2
In addition, a FTT “poses also a risk of increasing the cost of capital for business andthe cost of financial risk distribution(EC), particularly if the notional value of derivatives is taken as tax base (this would increase hedging costs).
If the FTT “is not introduced on the global scale it has the potential to diverteconomic activity……therefore,….the tax has to be as comprehensive aspossible”(EC) - to put it directly: If a FTT cannot be introduced globally, forget aboutit. The conclusions are much less based on the empirical evidence than on the perception(“Weltanschauung”) of how financial markets (should) work in (equilibrium) theory:
 The tax base of a BL consists necessarily of some balance sheet positions ("stocks").Hence, a bank levy is by construction not appropriate to increase the costs of risky/detrimental
activities
("flows"). A BL can at best comprise the
holding
of riskyassets.
 The bank levy would have only concerned those banks which were
holding
MBSs. Atthe same time, however, a BL would also increase the costs of financing
realinvestment 
. If, e.g., a bank consortium intends to finance a huge project in the realeconomy and would raise capital through a bond issue, then this would be consideredas risky leveraging and taxed by the BL. In other words, a BL cannot discriminatebetween essentially different types of leverages and risk, and, hence, different typesof banking businesses.
Below I give some examples of detrimental activities which would remain unaffectedby a bank levy.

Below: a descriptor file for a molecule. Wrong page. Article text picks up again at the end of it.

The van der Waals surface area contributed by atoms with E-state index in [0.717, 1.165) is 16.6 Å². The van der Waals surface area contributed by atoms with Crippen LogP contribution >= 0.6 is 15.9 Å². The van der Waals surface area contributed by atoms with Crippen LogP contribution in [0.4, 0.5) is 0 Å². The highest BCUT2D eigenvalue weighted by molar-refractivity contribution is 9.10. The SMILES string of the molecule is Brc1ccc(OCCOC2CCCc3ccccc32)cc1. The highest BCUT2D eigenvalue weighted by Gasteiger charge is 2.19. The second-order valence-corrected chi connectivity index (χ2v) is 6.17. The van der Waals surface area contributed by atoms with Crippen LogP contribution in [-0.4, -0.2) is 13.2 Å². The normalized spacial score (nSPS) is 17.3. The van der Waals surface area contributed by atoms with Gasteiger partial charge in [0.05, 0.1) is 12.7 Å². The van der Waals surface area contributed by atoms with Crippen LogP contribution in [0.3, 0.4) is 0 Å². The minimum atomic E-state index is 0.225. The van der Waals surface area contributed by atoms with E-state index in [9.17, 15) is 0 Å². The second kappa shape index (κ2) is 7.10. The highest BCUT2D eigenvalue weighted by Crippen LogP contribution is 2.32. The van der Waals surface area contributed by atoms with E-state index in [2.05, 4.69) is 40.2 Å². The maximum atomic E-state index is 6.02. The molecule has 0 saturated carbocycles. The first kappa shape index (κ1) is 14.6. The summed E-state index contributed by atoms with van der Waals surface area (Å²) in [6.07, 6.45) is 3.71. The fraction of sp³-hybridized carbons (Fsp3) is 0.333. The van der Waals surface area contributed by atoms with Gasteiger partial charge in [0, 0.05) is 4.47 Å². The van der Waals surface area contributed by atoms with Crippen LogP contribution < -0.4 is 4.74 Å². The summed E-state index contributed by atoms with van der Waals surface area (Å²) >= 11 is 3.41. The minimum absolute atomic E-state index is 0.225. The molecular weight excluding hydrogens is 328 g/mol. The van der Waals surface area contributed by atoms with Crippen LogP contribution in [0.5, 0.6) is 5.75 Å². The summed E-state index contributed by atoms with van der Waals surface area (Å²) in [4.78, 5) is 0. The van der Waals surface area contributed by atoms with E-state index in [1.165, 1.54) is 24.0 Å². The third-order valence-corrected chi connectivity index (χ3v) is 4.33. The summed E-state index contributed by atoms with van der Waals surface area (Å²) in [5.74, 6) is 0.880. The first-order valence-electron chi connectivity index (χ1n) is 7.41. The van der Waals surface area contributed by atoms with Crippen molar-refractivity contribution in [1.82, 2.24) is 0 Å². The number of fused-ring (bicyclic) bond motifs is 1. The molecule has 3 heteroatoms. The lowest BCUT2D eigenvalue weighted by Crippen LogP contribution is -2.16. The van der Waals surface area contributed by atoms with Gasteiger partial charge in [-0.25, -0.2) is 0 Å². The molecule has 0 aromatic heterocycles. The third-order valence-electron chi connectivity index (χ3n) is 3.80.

Example 1: Before the subprime mortgage crisis broke out, Deutsche Bank togetherwith Goldman Sachs, Morgan Stanley etc. ("finance alchemy banks" – FABs) created anew derivative, the ABX index contract, and used this instrument to speculate for adecline in the value of mortgage backed securities (MBSs). The respectivespeculative profit of Deutsche Bank for the first 6 months of 2007 is estimated to upto 540 mill. $ (see Bloomberg report of July 30, 2007). At the same time, DeutscheBank earned millions in fees from securitizing and selling MBSs.
Example 2: Between September 2007 and June 2008, FABs together with "trend-following hedge funds" drove commodity prices up by heavily opening long positionsin derivatives markets. When the "bull market" tilted into a "bear market", shortingderivatives positions strengthened the fall in commodity prices.
Example 3: In the same way, these actors strengthened both, the booms and thebusts of stock prices. In particular, opening short positions in stock (index) futuresand options after the collapse of Lehman accelerated the fall of stock pricesenormously (short selling in the spot markets - at that time restricted by authorities
 
3 -did not play any significant role because any kind of short-term speculation is carriedout in derivatives markets).